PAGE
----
Debit
pageDescription
in the General
1-Jan Cash
Notes Payable
to record loan from bank
100
Description
Beginning Balance
Credit
10,000
10,000
ACCOUNT NAME: Notes Payable
Date
1
ACCOUNT No.
PR
Debit
Credit
0
201
Balance
0
2-93
Posting to the GL
Example
GENERAL JOURNAL
Post the account
referencePage:
number.
Date
Description
1-Jan Cash
Notes Payable
to record loan from bank
ACCOUNT NAME: Notes Payable
Date
Description
Beginning Balance
PR
Debit
100
201
10,000
1
Credit
10,000
ACCOUNT No.
PR
Debit
Credit
0
201
Balance
0
2-94
Posting to the GL
Example
GENERAL JOURNAL
1
Page:
Date
Description
1-Jan Cash
Notes Payable
to record loan from bank
ACCOUNT NAME: Notes Payable
Date
Description
Beginning Balance
1-JanLoan
PR
Debit
100
201
10,000
Credit
10,000
ACCOUNT No.
PR
G1
Debit
Credit
0
10,000
Post the transaction info to the GL.
201
Balance
0
2-95
Posting to the GL
Example
GENERAL JOURNAL
1
Page:
Date
Description
1-Jan Cash
Notes Payable
to record loan from bank
ACCOUNT NAME: Notes Payable
Date
Description
Beginning Balance
1-JanLoan
PR
Debit
100
201
10,000
Credit
10,000
ACCOUNT No.
PR
G1
Debit
201
Credit
Balance
0
10,000
0
10,000
Update the General Ledger balance.
2-96
Posting to the GL
Example
GENERAL JOURNAL
Examine the next journalPage:
entry.
Date
Description
PR
Debit
15-Jan Trucks
Cash
to record purchase of truck
Description
Beginning Balance
1-JanLoan from bank
Credit
9,500
9,500
ACCOUNT NAME: CASH
Date
1
ACCOUNT No.
PR
Debit
G1
0
10,000
Credit
100
Balance
0
10,000
2-97
Posting to the GL
Example
GENERAL JOURNAL
Record the account reference.
Page:
Date
Description
PR
15-Jan Trucks
Cash
to record purchase of truck
Description
Beginning Balance
1-JanLoan from bank
Credit
9,500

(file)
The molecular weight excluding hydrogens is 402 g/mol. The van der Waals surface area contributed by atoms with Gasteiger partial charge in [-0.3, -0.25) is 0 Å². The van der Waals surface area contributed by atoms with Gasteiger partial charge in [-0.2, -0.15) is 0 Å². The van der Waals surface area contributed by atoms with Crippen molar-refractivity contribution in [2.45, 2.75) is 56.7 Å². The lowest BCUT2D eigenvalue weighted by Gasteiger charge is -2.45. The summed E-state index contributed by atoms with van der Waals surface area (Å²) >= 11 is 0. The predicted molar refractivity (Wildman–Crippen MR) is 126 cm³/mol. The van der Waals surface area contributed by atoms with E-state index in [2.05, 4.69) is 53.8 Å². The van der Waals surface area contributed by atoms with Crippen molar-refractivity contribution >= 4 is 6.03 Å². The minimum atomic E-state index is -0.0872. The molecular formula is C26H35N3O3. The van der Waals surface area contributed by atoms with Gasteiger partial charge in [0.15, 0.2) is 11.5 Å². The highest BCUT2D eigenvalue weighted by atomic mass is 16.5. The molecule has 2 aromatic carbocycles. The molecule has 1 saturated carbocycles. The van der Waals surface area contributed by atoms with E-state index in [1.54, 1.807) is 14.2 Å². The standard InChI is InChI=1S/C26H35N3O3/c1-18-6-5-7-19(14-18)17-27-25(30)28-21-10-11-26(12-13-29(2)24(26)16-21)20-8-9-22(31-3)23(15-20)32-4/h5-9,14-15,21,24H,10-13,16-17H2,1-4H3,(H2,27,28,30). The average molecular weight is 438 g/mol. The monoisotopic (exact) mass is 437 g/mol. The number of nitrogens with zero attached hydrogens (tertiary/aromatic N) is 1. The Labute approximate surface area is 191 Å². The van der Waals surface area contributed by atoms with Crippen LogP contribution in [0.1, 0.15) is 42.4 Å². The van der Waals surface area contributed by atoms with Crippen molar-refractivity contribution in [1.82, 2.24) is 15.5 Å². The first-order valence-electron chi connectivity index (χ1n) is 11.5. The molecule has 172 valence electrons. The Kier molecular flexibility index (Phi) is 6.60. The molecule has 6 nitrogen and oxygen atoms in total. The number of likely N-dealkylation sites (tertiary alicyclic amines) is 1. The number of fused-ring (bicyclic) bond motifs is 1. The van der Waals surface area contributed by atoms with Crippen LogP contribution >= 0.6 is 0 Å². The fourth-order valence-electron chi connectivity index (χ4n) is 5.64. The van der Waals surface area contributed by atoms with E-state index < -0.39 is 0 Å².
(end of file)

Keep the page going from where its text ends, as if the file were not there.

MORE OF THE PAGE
100
ACCOUNT NAME: CASH
Date
Debit
1
9,500
ACCOUNT No.
PR
Debit
G1
0
10,000
Credit
100
Balance
0
10,000
2-98
Posting to the GL
Example
GENERAL JOURNAL
3
Page:
Date
Description
PR
15-Jan Trucks
Cash
to record purchase of truck
Description
Beginning Balance
1-JanLoan from bank
15-JanPurchase of truck
Credit
9,500
100
ACCOUNT NAME: CASH
Date
Debit
9,500
ACCOUNT No.
PR
G1
G3
Debit
Credit
0
10,000
Post the entry to the GL.
100
Balance
0
10,000
9,500
2-99
Posting to the GL
Example
GENERAL JOURNAL
3
Page:
Date
Description
PR
15-Jan Trucks
Cash
to record purchase of truck
Description
Beginning Balance
1-JanLoan from bank
15-JanPurchase of truck
Credit
9,500
100
ACCOUNT NAME: CASH
Date
Debit
9,500
ACCOUNT No.
PR
G1
G3
Debit
Credit
0
10,000
9,500
Update the General Ledger balance.
100
Balance
0
10,000
500
2-100
TRIAL BALANCE

Used to periodically test whether the
General Ledger is in balance.

Consists of a listing of each account
with its balance as of a specific date.
All Debit balances are in one column.
 All Credit balances are in another column.

2-101
Trial Balance Illustration
(Text example is on p. 79)
First Company
Trial Balance
12/31/X8
Cash
Accounts Receivable
Equipment
Accounts Payable
Notes Payable
Capital Stock
Retained Earnings - 1/1/X8
Dividends
Revenues
Salary Expense
Utility Expense
Rent Expense
Debits
$
500
1,200
3,800
Credits
$
700
1,450
3,000
-
250
11,000
5,000
3,000
2,400
$ 16,150
$ 16,150
2-102
Trial Balance Illustration
(Text example is on p. 79)
First Company
Trial Balance
12/31/X8
NoticeCash
that Total
Accounts Receivable
DebitsEquipment
are equal
Accounts Payable
to Total
NotesCredits.
Payable
Capital Stock
Retained Earnings - 1/1/X8
Dividends
Revenues
Salary Expense
Utility Expense
Rent Expense
Debits
$
500
1,200
3,800
Credits
$
700
1,450
3,000
-
250
11,000
5,000
3,000
2,400
$ 16,150
$ 16,150
2-103
Trial Balance Errors
Click picture to view video
2-104
Loose Ends

Questions on the 15
transactions on pp. 64-71?
2-105
Loose Ends
Questions on the 15
transactions on pp. 64-71?
 Don’t read the chapter!


First full par. on p. 75
2-106
Loose Ends
Questions on the 15
transactions on pp. 64-71?
 Don’t read the chapter!



First full par. on p. 75
Skip Analyzing and Using the
Financial Results

p. 81
2-107
Loose Ends
Questions on the 15
transactions on pp. 64-71?
 Don’t read the chapter!



Skip Analyzing and Using the
Financial Results


First full par. on p. 75
p. 81
The Dividends account is not a
primary type of account as
implied on pp. 58-59!
2-108
Dividends Account
The Dividends account is a contra account
to Retained Earnings. Therefore, it is
affected by debits and credits as follows:
DIVIDENDS
Debit
Credit
for
for
Increase Decrease
2-109
Have you ever
had that “I’vejust-been-runover-by-atrain” feeling?